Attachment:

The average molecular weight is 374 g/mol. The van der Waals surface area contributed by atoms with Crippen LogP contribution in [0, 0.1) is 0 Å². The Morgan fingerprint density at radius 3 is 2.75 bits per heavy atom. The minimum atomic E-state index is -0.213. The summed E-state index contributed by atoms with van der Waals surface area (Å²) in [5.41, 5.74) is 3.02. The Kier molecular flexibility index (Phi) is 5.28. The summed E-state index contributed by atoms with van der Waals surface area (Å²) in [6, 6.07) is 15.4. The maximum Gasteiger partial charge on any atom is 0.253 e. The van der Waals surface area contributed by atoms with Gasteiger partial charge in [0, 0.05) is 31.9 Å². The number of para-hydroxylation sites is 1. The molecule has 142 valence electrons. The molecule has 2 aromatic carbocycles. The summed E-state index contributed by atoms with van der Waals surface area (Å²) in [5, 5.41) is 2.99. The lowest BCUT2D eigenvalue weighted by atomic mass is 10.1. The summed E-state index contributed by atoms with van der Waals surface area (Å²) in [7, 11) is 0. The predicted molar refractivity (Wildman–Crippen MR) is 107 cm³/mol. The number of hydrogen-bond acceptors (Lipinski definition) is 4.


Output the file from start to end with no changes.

The average molecular weight is 374 g/mol. The van der Waals surface area contributed by atoms with Crippen LogP contribution in [0, 0.1) is 0 Å². The Morgan fingerprint density at radius 3 is 2.75 bits per heavy atom. The minimum atomic E-state index is -0.213. The summed E-state index contributed by atoms with van der Waals surface area (Å²) in [5.41, 5.74) is 3.02. The Kier molecular flexibility index (Phi) is 5.28. The summed E-state index contributed by atoms with van der Waals surface area (Å²) in [6, 6.07) is 15.4. The maximum Gasteiger partial charge on any atom is 0.253 e. The van der Waals surface area contributed by atoms with Gasteiger partial charge in [0, 0.05) is 31.9 Å². The number of para-hydroxylation sites is 1. The molecule has 142 valence electrons. The molecule has 2 aromatic carbocycles. The summed E-state index contributed by atoms with van der Waals surface area (Å²) in [5, 5.41) is 2.99. The lowest BCUT2D eigenvalue weighted by atomic mass is 10.1. The summed E-state index contributed by atoms with van der Waals surface area (Å²) in [7, 11) is 0. The predicted molar refractivity (Wildman–Crippen MR) is 107 cm³/mol. The number of hydrogen-bond acceptors (Lipinski definition) is 4.